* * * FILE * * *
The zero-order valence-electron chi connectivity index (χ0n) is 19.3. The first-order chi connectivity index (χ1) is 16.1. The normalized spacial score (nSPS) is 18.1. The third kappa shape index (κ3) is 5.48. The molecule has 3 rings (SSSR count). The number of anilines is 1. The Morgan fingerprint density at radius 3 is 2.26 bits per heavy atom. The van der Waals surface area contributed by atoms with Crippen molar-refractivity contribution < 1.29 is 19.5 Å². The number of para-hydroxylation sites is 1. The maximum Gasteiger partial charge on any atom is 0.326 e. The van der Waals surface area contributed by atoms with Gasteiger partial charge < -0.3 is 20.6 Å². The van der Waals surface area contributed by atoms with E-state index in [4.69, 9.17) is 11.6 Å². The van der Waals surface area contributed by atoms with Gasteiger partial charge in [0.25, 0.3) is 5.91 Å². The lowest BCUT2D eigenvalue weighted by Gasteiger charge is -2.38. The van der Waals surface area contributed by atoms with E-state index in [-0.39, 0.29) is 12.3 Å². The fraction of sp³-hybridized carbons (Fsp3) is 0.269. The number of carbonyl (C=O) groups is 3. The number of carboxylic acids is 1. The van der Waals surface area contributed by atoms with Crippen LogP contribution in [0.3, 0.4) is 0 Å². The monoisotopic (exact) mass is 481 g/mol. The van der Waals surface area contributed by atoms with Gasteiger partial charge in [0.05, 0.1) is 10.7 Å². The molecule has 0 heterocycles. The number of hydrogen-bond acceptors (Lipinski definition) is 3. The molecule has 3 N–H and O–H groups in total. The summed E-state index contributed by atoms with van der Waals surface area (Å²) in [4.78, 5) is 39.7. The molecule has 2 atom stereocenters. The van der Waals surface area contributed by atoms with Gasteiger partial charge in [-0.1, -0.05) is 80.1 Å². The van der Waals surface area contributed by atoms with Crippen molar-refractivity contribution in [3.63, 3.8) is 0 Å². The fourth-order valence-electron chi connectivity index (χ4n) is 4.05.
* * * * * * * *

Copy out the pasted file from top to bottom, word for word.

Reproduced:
The zero-order valence-electron chi connectivity index (χ0n) is 19.3. The first-order chi connectivity index (χ1) is 16.1. The normalized spacial score (nSPS) is 18.1. The third kappa shape index (κ3) is 5.48. The molecule has 3 rings (SSSR count). The number of anilines is 1. The Morgan fingerprint density at radius 3 is 2.26 bits per heavy atom. The van der Waals surface area contributed by atoms with Crippen molar-refractivity contribution < 1.29 is 19.5 Å². The number of para-hydroxylation sites is 1. The maximum Gasteiger partial charge on any atom is 0.326 e. The van der Waals surface area contributed by atoms with Gasteiger partial charge < -0.3 is 20.6 Å². The van der Waals surface area contributed by atoms with E-state index in [4.69, 9.17) is 11.6 Å². The van der Waals surface area contributed by atoms with Gasteiger partial charge in [0.25, 0.3) is 5.91 Å². The lowest BCUT2D eigenvalue weighted by Gasteiger charge is -2.38. The van der Waals surface area contributed by atoms with E-state index in [-0.39, 0.29) is 12.3 Å². The fraction of sp³-hybridized carbons (Fsp3) is 0.269. The number of carbonyl (C=O) groups is 3. The number of carboxylic acids is 1. The van der Waals surface area contributed by atoms with Crippen LogP contribution in [0.3, 0.4) is 0 Å². The monoisotopic (exact) mass is 481 g/mol. The van der Waals surface area contributed by atoms with Gasteiger partial charge in [0.05, 0.1) is 10.7 Å². The molecule has 0 heterocycles. The number of hydrogen-bond acceptors (Lipinski definition) is 3. The molecule has 3 N–H and O–H groups in total. The summed E-state index contributed by atoms with van der Waals surface area (Å²) in [4.78, 5) is 39.7. The molecule has 2 atom stereocenters. The van der Waals surface area contributed by atoms with Gasteiger partial charge in [-0.1, -0.05) is 80.1 Å². The van der Waals surface area contributed by atoms with Crippen molar-refractivity contribution in [3.63, 3.8) is 0 Å². The fourth-order valence-electron chi connectivity index (χ4n) is 4.05.